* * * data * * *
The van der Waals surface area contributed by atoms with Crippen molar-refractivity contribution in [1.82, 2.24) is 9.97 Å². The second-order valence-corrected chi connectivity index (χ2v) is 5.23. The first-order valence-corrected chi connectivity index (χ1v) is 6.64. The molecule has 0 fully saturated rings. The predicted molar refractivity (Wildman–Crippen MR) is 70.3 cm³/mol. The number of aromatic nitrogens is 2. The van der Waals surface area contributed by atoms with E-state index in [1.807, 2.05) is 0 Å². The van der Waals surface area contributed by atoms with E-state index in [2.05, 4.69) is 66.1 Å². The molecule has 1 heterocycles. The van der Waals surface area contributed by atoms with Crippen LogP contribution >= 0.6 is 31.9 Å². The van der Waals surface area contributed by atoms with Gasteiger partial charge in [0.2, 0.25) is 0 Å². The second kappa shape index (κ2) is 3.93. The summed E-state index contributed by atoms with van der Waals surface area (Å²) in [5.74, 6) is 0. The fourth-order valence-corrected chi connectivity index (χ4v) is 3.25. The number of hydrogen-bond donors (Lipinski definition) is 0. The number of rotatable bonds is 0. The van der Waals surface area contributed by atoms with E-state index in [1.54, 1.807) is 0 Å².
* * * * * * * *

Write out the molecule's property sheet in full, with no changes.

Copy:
The van der Waals surface area contributed by atoms with Crippen molar-refractivity contribution in [1.82, 2.24) is 9.97 Å². The second-order valence-corrected chi connectivity index (χ2v) is 5.23. The first-order valence-corrected chi connectivity index (χ1v) is 6.64. The molecule has 0 fully saturated rings. The predicted molar refractivity (Wildman–Crippen MR) is 70.3 cm³/mol. The number of aromatic nitrogens is 2. The van der Waals surface area contributed by atoms with E-state index in [1.807, 2.05) is 0 Å². The van der Waals surface area contributed by atoms with E-state index in [2.05, 4.69) is 66.1 Å². The molecule has 1 heterocycles. The van der Waals surface area contributed by atoms with Crippen LogP contribution >= 0.6 is 31.9 Å². The van der Waals surface area contributed by atoms with Gasteiger partial charge in [0.2, 0.25) is 0 Å². The second kappa shape index (κ2) is 3.93. The summed E-state index contributed by atoms with van der Waals surface area (Å²) in [5.74, 6) is 0. The fourth-order valence-corrected chi connectivity index (χ4v) is 3.25. The number of hydrogen-bond donors (Lipinski definition) is 0. The number of rotatable bonds is 0. The van der Waals surface area contributed by atoms with E-state index in [1.54, 1.807) is 0 Å².